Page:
Collected Works of Abraham Lincoln. Volume 4.
Lincoln, Abraham, 1809-1865.

To Robert S. Chew [1]

[War Department.] Washington, April 6. 1861

Sir---you will proceed directly to Charleston, South Carolina; and if, on your arrival there, the flag of the United States shall be flying over Fort-Sumpter, and the Fort shall not have been attacked, you will procure an interview with Gov. Pickens, and read to him as follows:

``I am directed by the President of the United States to notify you to expect an attempt will be made to supply Fort-Sumpter with provisions only; and that, if such attempt be not resisted, no effort to throw in men, arms, or amunition, will be made, without further notice, or in case of an attack upon the Fort''

After you shall have read this to Governor Pickens, deliver to him the copy of it herein inclosed, and retain this letter yourself.

But if, on your arrival at Charleston, you shall ascertain that Fort Sumpter shall have been already evacuated, or surrendered, by the United States force; or, shall have been attacked by anPage  324 opposing force, you will seek no interview with Gov. Pickens, but return here forthwith. [Respectfully SIMON CAMERON

Secy of War]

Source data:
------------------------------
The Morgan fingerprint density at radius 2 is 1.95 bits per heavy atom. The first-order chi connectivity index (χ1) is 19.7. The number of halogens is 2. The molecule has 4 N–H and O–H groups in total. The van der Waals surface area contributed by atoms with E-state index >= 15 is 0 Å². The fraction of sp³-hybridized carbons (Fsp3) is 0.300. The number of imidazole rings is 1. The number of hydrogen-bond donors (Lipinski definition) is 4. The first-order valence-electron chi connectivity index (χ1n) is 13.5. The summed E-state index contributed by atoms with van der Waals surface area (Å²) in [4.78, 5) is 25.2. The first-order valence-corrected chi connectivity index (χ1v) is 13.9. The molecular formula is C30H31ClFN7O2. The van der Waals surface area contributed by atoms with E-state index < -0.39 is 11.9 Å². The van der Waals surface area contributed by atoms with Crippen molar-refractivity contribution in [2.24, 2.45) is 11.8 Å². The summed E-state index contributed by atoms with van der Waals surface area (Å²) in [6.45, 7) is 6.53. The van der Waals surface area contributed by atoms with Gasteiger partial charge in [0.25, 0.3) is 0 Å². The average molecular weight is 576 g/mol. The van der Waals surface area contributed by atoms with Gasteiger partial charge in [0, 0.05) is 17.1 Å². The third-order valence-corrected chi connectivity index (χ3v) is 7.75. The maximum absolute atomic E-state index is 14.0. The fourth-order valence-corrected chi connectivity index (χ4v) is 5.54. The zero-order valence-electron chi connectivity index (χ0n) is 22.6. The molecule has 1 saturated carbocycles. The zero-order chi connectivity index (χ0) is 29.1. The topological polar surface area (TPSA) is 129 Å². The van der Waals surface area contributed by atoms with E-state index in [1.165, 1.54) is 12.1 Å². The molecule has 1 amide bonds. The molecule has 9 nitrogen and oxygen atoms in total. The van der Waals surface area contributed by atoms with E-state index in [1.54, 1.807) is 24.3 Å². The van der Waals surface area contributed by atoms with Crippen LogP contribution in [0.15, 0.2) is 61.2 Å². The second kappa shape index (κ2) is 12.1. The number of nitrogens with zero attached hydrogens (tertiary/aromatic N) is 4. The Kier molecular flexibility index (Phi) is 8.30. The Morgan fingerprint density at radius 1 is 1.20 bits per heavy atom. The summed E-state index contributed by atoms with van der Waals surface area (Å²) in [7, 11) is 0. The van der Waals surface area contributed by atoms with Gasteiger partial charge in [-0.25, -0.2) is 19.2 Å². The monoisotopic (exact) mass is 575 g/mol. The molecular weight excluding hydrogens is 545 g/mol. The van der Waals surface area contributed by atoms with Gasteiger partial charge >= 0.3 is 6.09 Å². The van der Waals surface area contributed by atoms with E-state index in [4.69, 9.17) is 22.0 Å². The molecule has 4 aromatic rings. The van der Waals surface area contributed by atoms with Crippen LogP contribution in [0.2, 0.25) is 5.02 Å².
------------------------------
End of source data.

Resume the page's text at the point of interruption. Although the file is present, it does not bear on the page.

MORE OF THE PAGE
[Endorsement]

Notice carried by R. S. Chew to Gov. Pickens, and his report as to how he gave the notice.

Annotation

[1]   ADf, AD, AE; DLC-RTL. In addition to Lincoln's autograph draft of the letter, the paragraph quoted in the letter, and the endorsement on the envelope, Cameron's LS copied from Lincoln's draft and Chew's report to the President on April 8, are in the Lincoln Papers. Bracketed portions are not in Lincoln's draft, but are reproduced from Cameron's LS. Robert S. Chew was a clerk in the State Department. His report is as follows:

``To the President Charleston S. C. April 8th 1861

``Under the foregoing orders I left Washington at 6 P. M. Saturday April 6th, 1861, in company with Capt. Theodore Talbot, U. S. Army, and arrived at Charleston, S. C. on Monday at the same hour. Finding that Fort Sumter had neither been surrendered, evacuated nor attacked, I immediately thro' Capt. Talbot, requested an interview with Governor Pickens, which was at once accorded to me, and I then read to him the portion of said orders in italics [quotation marks], and delivered to him the copy of the same which was furnished to me for that purpose, in the presence of Capt Talbot. Govr. Pickens received the Copy and said he would submit it to General Beauregard, he having, since the ratification of the Constitution of the Confederate States by South Carolina, been placed in charge of the Military operations in this vicinity. Genl. Beauregard was accordingly sent for, and the Governor read the paper to him.

``In reply to a remark made by Governor Pickens in reference to an answer I informed him that I was not authorised to receive any communication from him in reply. Respectfully submitted R. S. CHEW''